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Link to an image of this pageá Link to an image of this page á[Q5v p250]

Vino prudentiam augeri.[1]

Wisdom increased by wine.


Haec Bacchus pater, & Pallas communiter ambo
Templa tenent, soboles utraque vera Iovis.
Haec caput, ille femur solvit, huic usus Olivi
Debitus: invenit primus at ille merum.
Iunguntur merit˛, qu˛d si qui abstemius odit
Vina, deae nullum sentiet auxilium.[2]

This temple Father Bacchus and Pallas both possess in common, each of them the true off-spring of Jove: she split Jove’s head, he his thigh. To her we owe the use of the olive; but he first discovered wine. They are rightly joined together, because if anyone in abstinence hates wine, he will know no help from the goddess.

Link to an image of this pageá Link to an image of this page á[Q6r p251]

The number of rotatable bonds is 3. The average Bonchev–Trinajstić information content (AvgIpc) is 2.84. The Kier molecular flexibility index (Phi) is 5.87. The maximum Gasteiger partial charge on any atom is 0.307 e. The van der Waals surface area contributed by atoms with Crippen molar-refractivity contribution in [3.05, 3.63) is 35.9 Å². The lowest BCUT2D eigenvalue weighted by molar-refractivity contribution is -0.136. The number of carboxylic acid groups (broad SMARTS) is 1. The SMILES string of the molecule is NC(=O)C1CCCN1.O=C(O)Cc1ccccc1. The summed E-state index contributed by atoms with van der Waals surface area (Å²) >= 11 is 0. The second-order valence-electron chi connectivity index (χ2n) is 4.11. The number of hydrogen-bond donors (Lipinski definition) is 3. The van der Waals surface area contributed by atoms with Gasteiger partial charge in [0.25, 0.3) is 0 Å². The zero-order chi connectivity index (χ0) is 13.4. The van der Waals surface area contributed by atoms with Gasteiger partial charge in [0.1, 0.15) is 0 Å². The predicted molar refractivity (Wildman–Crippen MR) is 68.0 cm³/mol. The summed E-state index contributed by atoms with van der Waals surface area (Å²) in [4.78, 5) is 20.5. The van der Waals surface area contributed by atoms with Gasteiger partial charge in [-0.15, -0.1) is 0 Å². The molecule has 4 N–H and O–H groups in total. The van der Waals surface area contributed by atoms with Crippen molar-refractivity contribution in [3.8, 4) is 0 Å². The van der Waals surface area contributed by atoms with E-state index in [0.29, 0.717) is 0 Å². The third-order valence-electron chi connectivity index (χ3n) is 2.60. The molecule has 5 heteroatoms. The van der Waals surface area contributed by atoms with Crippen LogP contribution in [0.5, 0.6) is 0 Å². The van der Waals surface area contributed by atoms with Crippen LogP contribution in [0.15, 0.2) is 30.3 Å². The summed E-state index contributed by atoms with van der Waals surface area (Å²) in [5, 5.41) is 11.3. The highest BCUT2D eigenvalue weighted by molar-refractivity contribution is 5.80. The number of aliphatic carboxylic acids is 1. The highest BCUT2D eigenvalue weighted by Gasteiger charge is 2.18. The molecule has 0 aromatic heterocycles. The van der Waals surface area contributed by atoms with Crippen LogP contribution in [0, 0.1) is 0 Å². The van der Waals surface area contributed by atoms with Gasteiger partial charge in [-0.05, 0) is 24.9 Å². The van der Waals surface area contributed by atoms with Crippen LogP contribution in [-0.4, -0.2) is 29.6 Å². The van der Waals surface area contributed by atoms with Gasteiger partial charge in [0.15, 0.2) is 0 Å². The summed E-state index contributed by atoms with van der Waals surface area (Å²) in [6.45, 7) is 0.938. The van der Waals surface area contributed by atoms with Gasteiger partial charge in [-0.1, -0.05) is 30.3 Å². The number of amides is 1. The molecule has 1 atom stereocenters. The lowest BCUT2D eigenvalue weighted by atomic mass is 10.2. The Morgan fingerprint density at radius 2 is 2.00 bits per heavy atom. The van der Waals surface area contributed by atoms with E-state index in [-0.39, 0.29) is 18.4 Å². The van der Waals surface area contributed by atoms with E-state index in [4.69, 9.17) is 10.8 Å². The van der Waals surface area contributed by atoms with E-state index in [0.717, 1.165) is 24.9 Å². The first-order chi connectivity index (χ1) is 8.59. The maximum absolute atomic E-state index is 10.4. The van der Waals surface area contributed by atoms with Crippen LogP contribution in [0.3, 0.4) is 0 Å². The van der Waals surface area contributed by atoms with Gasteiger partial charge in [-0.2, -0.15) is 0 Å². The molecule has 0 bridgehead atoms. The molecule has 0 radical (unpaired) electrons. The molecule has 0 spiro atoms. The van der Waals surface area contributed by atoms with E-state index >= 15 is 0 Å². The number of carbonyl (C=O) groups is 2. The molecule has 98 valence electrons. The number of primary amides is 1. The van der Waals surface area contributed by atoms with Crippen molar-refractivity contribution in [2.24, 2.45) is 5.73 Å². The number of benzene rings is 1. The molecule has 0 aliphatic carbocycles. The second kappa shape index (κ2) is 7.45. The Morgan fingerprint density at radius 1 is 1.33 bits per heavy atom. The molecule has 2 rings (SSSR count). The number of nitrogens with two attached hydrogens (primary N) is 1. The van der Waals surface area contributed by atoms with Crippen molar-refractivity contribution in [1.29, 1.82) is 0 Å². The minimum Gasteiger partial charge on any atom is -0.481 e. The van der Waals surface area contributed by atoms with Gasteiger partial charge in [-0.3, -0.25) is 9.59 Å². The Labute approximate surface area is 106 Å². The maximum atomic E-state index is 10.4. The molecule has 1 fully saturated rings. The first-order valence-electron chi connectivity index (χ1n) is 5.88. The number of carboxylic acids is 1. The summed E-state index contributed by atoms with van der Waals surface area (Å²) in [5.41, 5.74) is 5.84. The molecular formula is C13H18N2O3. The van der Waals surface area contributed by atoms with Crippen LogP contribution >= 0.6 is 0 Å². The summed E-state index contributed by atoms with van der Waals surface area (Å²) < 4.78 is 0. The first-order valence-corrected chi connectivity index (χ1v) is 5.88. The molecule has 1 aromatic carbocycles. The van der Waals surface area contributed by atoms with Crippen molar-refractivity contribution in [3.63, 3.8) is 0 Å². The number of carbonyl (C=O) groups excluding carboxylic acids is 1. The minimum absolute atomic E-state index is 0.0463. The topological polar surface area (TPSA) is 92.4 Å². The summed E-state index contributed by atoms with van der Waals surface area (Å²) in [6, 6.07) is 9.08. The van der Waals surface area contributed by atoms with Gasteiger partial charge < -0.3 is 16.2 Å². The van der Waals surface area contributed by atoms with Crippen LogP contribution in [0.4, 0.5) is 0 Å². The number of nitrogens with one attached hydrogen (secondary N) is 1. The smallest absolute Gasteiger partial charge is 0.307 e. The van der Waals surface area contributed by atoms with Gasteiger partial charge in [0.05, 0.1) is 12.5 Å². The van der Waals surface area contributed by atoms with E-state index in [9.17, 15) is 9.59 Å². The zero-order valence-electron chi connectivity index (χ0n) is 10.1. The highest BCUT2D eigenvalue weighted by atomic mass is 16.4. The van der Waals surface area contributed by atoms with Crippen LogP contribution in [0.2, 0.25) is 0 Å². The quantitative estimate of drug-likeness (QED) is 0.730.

Weyn mehret die wey▀heyt.


Bacchus der erstlich pflantzt den weyn,
Und Pallas die unn▀ hat gelert
Des oels brauch, wye sy kummen seinn
Von dem got Jupiter auff erd
Beyd frembder art, wernn sy geert
Noch heut in diser kirch zu gleich:
Und soelchs zaygt, das niembt hoch gelert,
Der wasser trinckt, und weyn▀ hat scheich.


1. áThis emblem uses material from Anthologia Graeca, 16.183, concerning a statue of Bacchus beside one of Pallas Athene.

2. áFor the birth of Pallas Athene from the head of Jove and of Bacchus from his thigh, see emblems 1 ([A42b001]), and 25 ([A42b067]). Pallas is the virgin goddess, patroness of intellectual pursuits, who presented Athens with the gift of the olive tree. Bacchus discovered the vine during his wanderings about the earth and taught men its use. He also introduced various other features of civilisation.

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